As some of you have probably assumed, I’m back from The Long Trail. I’m back, and I finished it. It’s been an unusual month, because I’m moving, so my time to re-acclimate from the hike was disrupted by the chaos of packing, but also because of the emotional state I’ve been in since my return. I have a few half-written blogs about my experience on the trail, and I will complete and post them as the inspiration comes to me, but first, I’ve decided to start with the ending…
When I stood at Journeys end, touching the obelisk that I so fervently anticipated, through eight months of training and 29 challenging days in the Vermont Wilderness, I felt…. nothing. I thought to myself, “maybe it’ll hit me when I’m home. I am here. I did do it. Maybe I’ll feel something when I get home.” I hiked the last five miles with someone I met at Buchanan Shelter, and continued seeing through the remainder of my hike; trail name: “Sail On.” We stood at the small monument, steps from Canada’s border, wondering who maintains the well-defined space between the two countries; the space we can now see for miles. Sail On said that he didn’t know how to feel about the finish; a statement that made the anti-climactic nature of this whole experience feel more normal to me. See, he doesn’t know how to feel either.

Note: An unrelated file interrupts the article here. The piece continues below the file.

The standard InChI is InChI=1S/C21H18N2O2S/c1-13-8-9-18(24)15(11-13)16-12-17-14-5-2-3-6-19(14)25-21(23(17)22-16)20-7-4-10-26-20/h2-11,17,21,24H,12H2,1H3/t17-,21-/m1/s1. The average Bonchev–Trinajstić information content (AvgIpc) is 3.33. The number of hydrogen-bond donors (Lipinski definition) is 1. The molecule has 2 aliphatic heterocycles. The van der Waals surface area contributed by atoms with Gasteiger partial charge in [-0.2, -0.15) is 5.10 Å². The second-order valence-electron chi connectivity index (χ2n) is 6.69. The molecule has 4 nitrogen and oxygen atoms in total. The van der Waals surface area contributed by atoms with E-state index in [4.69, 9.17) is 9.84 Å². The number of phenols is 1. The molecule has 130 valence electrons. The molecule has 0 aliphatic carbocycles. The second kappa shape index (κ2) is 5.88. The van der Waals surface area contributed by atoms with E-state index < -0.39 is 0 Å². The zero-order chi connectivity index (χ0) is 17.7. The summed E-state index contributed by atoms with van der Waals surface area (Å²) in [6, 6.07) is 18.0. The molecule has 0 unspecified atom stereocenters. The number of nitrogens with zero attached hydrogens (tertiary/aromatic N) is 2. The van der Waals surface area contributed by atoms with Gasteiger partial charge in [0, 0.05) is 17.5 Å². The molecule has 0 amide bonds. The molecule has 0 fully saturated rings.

We got to Journeys End parking lot before our ride. Sail On was riding back with me and my family, because, as it turned out, he was from Maine too, but had, as he put it, “no exit strategy.” We drank some water, had a snack, and Sail On changed into his “good clothes”; a pair of pants he’d saved until the end, a t-shirt and the red and black flannel I had come to identify him by. I maintain that Sail On was a faster hiker than me, even though he said it was because he was an earlier riser. When I passed a South Bounder on the Trail I’d ask, “did you see a guy with a white beard and black and red flannel?” “Yeah, he’s about five miles ahead of you.” “Of course, he is.” I’d roll into a shelter around dusk (or just after), and there he was… “you made it.” We should add “you made it” to my list of trail name options, because I heard it from many who left the shelter before me in the morning and ended at the same place. It came with various inflections, but always accompanied a sense of pride. It made me feel like I had accomplished something and someone else knew it too.
We were sitting there at the Journeys End Trail-head, waiting. We hiked every step we were required to hike. We climbed every mountain we stood in front of. All we had to do now, was wait. A few more minutes and it’s home-bound on four wheels. He looked in my direction and said what I was thinking, “I mean… we could… just start walking.” We laughed, threw our packs back on and started down Journeys End road; Canada on one side, U.S on the other side, The Long Trail behind us, in more ways than one. We got close to the end of the road, when we were picked up by my sister, mother and grandmother. We drove towards home, stopped for trail-less food, and laughed through New England. To me, it felt like just another supply stop though. Soon, I would be dropped off in the woods and go back to a life of trying to catch up to Sail On before dark. The first emotion I felt that day, was when we dropped him off at his car. The last tie to a life I’m leaving behind. My friend.